All students are asked to discuss any impairment related requirements privately, face to face and/or in written form with the course coordinator, lecturer or tutor.

Student Disability Services also provides support for students with a wide range of impairments, both visible and invisible, to succeed and excel at the University. For more information and contact details, please visit the Student Disability Services’ website http://disability.auckland.ac.nz

Special Circumstances

If your ability to complete assessed coursework is affected by illness or other personal circumstances outside of your control, contact a member of teaching staff as soon as possible before the assessment is due.

If your personal circumstances significantly affect your performance, or preparation, for an exam or eligible written test, refer to the University’s aegrotat or compassionate consideration page https://www.auckland.ac.nz/en/students/academic-information/exams-and-final-results/during-exams/aegrotat-and-compassionate-consideration.html.

This should be done as soon as possible and no later than seven days after the affected test or exam date.

Learning Continuity

In the event of an unexpected disruption we undertake to maintain the continuity and standard of teaching and learning in all your courses throughout the year. If there are unexpected disruptions the University has contingency plans to ensure that access to your course continues and your assessment is fair, and not compromised. Some adjustments may need to be made in emergencies. You will be kept fully informed by your course co-ordinator, and if disruption occurs you should refer to the University Website for information about how to proceed.

Due to Microsoft's academic licensing design, MS Project software cannot be made available remotely via the university's FlexIT webservice. If you have to work with the software outside of the OGGB Lab rooms, you will need to install a (free) copy of the software onto your own computer; quite old computers may not be feasible. Apple computers need a second (free Windows) operating system installed to run MS Project; please ask your own private computer technician for support with this task.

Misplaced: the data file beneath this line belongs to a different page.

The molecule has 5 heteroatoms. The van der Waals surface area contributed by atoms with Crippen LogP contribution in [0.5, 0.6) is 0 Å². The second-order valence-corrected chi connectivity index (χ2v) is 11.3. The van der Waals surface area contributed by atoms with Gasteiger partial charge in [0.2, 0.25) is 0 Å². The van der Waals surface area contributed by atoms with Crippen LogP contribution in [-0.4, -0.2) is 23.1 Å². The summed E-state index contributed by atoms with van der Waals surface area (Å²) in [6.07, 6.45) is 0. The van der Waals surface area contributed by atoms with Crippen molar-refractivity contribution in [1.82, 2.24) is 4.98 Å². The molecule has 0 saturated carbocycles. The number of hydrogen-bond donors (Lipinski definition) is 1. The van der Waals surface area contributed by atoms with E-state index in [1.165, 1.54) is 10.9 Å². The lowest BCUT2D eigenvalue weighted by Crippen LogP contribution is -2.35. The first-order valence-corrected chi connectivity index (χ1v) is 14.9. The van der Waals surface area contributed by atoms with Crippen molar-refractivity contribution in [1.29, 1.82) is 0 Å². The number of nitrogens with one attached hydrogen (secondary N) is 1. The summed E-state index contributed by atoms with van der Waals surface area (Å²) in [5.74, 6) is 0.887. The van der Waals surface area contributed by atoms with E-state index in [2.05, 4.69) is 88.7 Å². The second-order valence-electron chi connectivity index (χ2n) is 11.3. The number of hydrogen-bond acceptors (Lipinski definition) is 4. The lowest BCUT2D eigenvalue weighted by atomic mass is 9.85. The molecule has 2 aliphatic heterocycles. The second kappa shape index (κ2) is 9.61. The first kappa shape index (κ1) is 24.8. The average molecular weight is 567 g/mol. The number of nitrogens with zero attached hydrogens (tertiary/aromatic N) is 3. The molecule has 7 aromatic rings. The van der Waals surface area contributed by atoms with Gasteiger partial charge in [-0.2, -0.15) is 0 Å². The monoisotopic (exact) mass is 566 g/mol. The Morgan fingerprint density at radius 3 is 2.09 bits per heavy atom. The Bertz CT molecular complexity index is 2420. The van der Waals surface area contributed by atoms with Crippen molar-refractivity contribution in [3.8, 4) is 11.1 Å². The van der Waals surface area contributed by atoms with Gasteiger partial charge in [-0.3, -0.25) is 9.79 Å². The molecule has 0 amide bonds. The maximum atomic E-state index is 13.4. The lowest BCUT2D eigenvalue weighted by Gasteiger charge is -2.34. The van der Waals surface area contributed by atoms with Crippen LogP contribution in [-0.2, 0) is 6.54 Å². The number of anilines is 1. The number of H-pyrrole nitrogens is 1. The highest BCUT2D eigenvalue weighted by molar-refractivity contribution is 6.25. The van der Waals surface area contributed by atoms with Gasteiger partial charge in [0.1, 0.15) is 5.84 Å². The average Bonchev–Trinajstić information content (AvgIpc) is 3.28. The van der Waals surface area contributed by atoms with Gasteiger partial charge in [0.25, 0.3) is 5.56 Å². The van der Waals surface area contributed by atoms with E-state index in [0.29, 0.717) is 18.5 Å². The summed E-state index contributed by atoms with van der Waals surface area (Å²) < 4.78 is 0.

The University may offer a limited number of short-term loan IT equipment under the Student IT Equity initiative.

It is your own responsibility to prepare in a timely manner for contingencies like having to use at short notice any course software from home for class work and assessments due to an event like a Covid-19 lockdown.

Student Charter and Responsibilities

The Student Charter assumes and acknowledges that students are active participants in the learning process and that they have responsibilities to the institution and the international community of scholars. The University expects that students will act at all times in a way that demonstrates respect for the rights of other students and staff so that the learning environment is both safe and productive. For further information visit Student Charter https://www.auckland.ac.nz/en/students/forms-policies-and-guidelines/student-policies-and-guidelines/student-charter.html.


Elements of this outline may be subject to change. The latest information about the course will be available for enrolled students in Canvas.

In this course you may be asked to submit your coursework assessments digitally. The University reserves the right to conduct scheduled tests and examinations for this course online or through the use of computers or other electronic devices. Where tests or examinations are conducted online remote invigilation arrangements may be used. The final decision on the completion mode for a test or examination, and remote invigilation arrangements where applicable, will be advised to students at least 10 days prior to the scheduled date of the assessment, or in the case of an examination when the examination timetable is published.

Published on 13/02/2021 10:35 a.m.